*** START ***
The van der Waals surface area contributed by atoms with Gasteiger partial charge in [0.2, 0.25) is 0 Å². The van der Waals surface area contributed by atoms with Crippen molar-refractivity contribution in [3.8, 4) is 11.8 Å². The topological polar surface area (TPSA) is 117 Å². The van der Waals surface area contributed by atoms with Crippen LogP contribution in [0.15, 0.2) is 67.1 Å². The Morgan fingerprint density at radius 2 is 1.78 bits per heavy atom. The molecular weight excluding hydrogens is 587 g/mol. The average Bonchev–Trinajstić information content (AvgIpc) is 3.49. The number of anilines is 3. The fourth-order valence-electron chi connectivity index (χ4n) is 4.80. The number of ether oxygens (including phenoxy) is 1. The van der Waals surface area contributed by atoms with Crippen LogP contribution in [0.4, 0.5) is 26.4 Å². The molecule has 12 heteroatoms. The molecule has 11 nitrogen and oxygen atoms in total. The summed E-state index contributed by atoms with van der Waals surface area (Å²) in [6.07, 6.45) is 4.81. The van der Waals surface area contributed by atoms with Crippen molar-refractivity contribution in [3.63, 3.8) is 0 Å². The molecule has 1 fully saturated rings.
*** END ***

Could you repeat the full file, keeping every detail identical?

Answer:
The van der Waals surface area contributed by atoms with Gasteiger partial charge in [0.2, 0.25) is 0 Å². The van der Waals surface area contributed by atoms with Crippen molar-refractivity contribution in [3.8, 4) is 11.8 Å². The topological polar surface area (TPSA) is 117 Å². The van der Waals surface area contributed by atoms with Crippen LogP contribution in [0.15, 0.2) is 67.1 Å². The Morgan fingerprint density at radius 2 is 1.78 bits per heavy atom. The molecular weight excluding hydrogens is 587 g/mol. The average Bonchev–Trinajstić information content (AvgIpc) is 3.49. The number of anilines is 3. The fourth-order valence-electron chi connectivity index (χ4n) is 4.80. The number of ether oxygens (including phenoxy) is 1. The van der Waals surface area contributed by atoms with Crippen LogP contribution in [0.4, 0.5) is 26.4 Å². The molecule has 12 heteroatoms. The molecule has 11 nitrogen and oxygen atoms in total. The summed E-state index contributed by atoms with van der Waals surface area (Å²) in [6.07, 6.45) is 4.81. The van der Waals surface area contributed by atoms with Crippen molar-refractivity contribution in [3.63, 3.8) is 0 Å². The molecule has 1 fully saturated rings.